MESSENGER was launched on August 3, 2004, and began orbiting Mercury on March 17, 2011. Although it completed its primary science objectives by March 2012, the spacecraft’s mission was extended two times, allowing it to capture images and information about the planet in unprecedented detail.

During a final extension of the mission in March, referred to as XM2, the team began a hover campaign that allowed the spacecraft to operate within a narrow band of altitudes from five to 35 kilometers from the planet’s surface.

On Tuesday, the team successfully executed the last of seven daring orbit correction maneuvers that kept MESSENGER aloft long enough for the spacecraft’s instruments to collect critical information on Mercury’s crustal magnetic anomalies and ice-filled polar craters, among other features. After running out of fuel, and with no way to increase its altitude, MESSENGER was finally unable to resist the Sun’s gravitational pull on its orbit.  

The large, 400-kilometer-diameter (250-mile-diameter), impact basin "Shakespeare" occupies the bottom left quarter of this image, acquired by the Mercury Dual Imaging System (MDIS) and Mercury Laser Altimeter (MLA) instruments aboard the MESSENGER spacecraft. The image is coded by topography. The tallest regions are colored red and are roughly 3 kilometers (1.9 miles) higher than low-lying areas such as the floors of impact craters, colored blue. The large crater on the left side of the image is "Janacek," with a diameter of 48 kilometers (30 miles). The Shakespeare impact basin is filled with smooth plains material, likely due to extensive lava flooding in the past. As of 24 hours before the impact, the current best estimates predict that the spacecraft will strike a ridge slightly to the northeast of Shakespeare. View this image to see more details of the predicted impact site and time.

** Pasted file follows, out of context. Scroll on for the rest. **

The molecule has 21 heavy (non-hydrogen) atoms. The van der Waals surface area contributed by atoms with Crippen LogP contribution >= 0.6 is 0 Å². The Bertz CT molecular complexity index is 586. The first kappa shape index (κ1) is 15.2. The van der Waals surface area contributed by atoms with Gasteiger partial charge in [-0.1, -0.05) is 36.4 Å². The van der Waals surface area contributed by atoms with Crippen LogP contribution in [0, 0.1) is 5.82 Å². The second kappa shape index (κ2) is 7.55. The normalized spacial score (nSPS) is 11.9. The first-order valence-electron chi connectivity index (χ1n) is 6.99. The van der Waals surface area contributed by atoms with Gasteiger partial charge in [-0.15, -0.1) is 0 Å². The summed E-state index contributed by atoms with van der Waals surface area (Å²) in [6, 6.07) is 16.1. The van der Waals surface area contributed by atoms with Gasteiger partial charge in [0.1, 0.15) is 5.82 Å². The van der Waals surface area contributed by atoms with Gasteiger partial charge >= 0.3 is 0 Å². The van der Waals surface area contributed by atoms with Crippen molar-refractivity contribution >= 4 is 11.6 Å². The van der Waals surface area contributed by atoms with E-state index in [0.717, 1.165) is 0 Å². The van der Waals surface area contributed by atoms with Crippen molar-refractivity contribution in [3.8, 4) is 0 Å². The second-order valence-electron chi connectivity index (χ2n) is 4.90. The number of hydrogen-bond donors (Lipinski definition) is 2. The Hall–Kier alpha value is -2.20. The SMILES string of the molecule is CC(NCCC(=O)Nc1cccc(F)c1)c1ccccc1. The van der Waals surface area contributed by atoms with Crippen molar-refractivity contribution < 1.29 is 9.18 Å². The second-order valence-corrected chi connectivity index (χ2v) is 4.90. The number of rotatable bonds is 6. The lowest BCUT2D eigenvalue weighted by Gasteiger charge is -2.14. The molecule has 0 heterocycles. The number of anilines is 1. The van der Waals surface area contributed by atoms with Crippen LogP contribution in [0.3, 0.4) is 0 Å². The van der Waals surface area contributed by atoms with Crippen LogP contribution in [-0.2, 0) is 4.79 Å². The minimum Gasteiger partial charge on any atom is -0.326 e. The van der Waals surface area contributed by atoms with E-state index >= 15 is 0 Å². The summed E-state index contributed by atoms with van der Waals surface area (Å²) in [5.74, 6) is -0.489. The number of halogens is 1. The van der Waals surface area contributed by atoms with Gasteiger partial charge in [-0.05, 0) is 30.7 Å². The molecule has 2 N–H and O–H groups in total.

Image credit: NASA/Johns Hopkins University Applied Physics Laboratory/Carnegie Institution of Washington.

“Today we bid a fond farewell to one of the most resilient and accomplished spacecraft to ever explore our neighboring planets,” said Sean Solomon, MESSENGER’s principal investigator and director of Columbia University’s Lamont-Doherty Earth Observatory in Palisades, New York. “A resourceful and committed team of engineers, mission operators, scientists, and managers can be extremely proud that the MESSENGER mission has surpassed all expectations and delivered a stunningly long list of discoveries that have changed our views – not only of one of Earth’s sibling planets, but of the entire inner solar system.”

As the first spacecraft ever to orbit Mercury, MESSENGER revolutionized our understanding of the solar system's innermost planet, as well as accomplished technological firsts that made the mission possible. 

Among its many accomplishments, this mission determined Mercury’s surface composition, revealed its geological history, discovered its internal magnetic field is offset from the planet’s center, and verified its polar deposits are dominantly water ice.

Source: NASA

Featured image: NASA